cattle cow dairy

Less meat consumption key to better climate and animal welfare, says NGO

February 2nd, 2018

Industrialized nations must gradually cut their meat consumption in half in order to achieve a sustainable climate, warns a new report from a leading German NGO.

The Meat Atlas 2018 report from Friends of the Earth Germany – better known as BUND – also argues that countries must bring in drastic changes within their meet industry to achieve better animal welfare standards and also reduce livestock numbers.

To met this goal in Europe, the report suggests that the EU redirects the €60 billion that it spends on agricultural measures every year towards more environmentally sustainable and animal friendly practices.

Additionally, the report asks for clear, mandatory quality labeling of meat products, similar to the code used on eggs, to show consumers how animals were kept and treated.

While the report mainly focused on Germany, proposed changes would have implications for the Irish market as well. Ireland has 4.5 million hectars of agricultural land and nearly 85,000 farms, the majority of which rely on the dairy and cattle industries.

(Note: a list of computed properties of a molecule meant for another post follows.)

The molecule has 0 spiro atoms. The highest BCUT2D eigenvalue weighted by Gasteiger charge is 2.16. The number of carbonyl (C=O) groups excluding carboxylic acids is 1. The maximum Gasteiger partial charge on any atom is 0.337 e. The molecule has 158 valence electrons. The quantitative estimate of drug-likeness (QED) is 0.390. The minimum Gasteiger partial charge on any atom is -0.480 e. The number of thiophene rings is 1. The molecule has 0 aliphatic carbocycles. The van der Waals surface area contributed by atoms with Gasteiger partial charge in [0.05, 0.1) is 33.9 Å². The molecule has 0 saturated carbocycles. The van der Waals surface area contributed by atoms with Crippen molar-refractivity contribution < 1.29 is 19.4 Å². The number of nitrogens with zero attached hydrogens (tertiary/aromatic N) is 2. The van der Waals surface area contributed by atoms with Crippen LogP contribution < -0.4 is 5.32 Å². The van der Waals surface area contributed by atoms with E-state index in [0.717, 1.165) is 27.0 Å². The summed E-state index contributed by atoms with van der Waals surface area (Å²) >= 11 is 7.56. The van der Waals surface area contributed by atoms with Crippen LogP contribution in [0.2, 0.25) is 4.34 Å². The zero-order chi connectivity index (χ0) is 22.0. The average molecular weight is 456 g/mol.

Agriculture is crucial for the Irish economy, with 10 per cent of Irish exports coming from agriculture. The industry also accounts for 33 per cent of Ireland’s total greenhouse gas emissions.

cattle cow dairy

holstein-cattle Photo: CallyL

Angus Woods, the Irish Farmers‘ Association’s National Livestock Chairman, told The Green News that Irish meat and milk production is based on “high level sustainable standards” regulated through the Origin Green sustainability programme.

“Irish production of beef and milk is predominately grass based with high level and verfied standards on environment and animal welfare and all other standards,“ he added.

Origin Green aims for food and drink sustainability in Ireland, but the programme faced criticism late last year as three Origin Green agri-businesses were put on the EPA’s quarterly worst polluters list.

Companies are ranked based on six months worth of data on complaints, incidents, compliance investigations, and non-compliances (NCs) with licences. Companies on the list are subject to increased inspections and monitoring by the environmental regulator in an effort to drive improvements in compliance.

About the Author

Michael Hauschild

Michael has a background in Biology and is interested in environmental issues, with a focus on climate change & environmental law.